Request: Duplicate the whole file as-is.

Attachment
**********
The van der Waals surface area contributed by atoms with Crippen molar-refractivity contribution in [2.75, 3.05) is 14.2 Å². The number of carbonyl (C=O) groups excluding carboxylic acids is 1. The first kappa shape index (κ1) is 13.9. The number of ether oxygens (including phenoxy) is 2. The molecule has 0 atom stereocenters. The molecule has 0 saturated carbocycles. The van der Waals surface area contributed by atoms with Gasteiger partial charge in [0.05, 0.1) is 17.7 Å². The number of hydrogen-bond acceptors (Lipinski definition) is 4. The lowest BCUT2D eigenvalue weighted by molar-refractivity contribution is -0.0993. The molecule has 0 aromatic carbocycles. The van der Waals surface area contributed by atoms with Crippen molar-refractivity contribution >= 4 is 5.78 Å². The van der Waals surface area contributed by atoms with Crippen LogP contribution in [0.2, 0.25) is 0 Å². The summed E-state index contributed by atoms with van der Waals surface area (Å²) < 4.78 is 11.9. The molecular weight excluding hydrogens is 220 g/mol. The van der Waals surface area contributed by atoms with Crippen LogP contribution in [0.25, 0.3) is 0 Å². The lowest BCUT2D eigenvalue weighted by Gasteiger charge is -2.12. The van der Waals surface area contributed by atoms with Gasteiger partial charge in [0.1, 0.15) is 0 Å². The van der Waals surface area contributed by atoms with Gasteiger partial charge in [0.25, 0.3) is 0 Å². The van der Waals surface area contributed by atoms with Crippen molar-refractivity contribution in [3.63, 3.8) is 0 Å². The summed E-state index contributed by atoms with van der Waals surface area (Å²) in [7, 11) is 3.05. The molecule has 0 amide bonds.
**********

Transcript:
The van der Waals surface area contributed by atoms with Crippen molar-refractivity contribution in [2.75, 3.05) is 14.2 Å². The number of carbonyl (C=O) groups excluding carboxylic acids is 1. The first kappa shape index (κ1) is 13.9. The number of ether oxygens (including phenoxy) is 2. The molecule has 0 atom stereocenters. The molecule has 0 saturated carbocycles. The van der Waals surface area contributed by atoms with Gasteiger partial charge in [0.05, 0.1) is 17.7 Å². The number of hydrogen-bond acceptors (Lipinski definition) is 4. The lowest BCUT2D eigenvalue weighted by molar-refractivity contribution is -0.0993. The molecule has 0 aromatic carbocycles. The van der Waals surface area contributed by atoms with Crippen molar-refractivity contribution >= 4 is 5.78 Å². The van der Waals surface area contributed by atoms with Crippen LogP contribution in [0.2, 0.25) is 0 Å². The summed E-state index contributed by atoms with van der Waals surface area (Å²) < 4.78 is 11.9. The molecular weight excluding hydrogens is 220 g/mol. The van der Waals surface area contributed by atoms with Crippen LogP contribution in [0.25, 0.3) is 0 Å². The lowest BCUT2D eigenvalue weighted by Gasteiger charge is -2.12. The van der Waals surface area contributed by atoms with Gasteiger partial charge in [0.1, 0.15) is 0 Å². The van der Waals surface area contributed by atoms with Gasteiger partial charge in [0.25, 0.3) is 0 Å². The van der Waals surface area contributed by atoms with Crippen molar-refractivity contribution in [3.63, 3.8) is 0 Å². The summed E-state index contributed by atoms with van der Waals surface area (Å²) in [7, 11) is 3.05. The molecule has 0 amide bonds.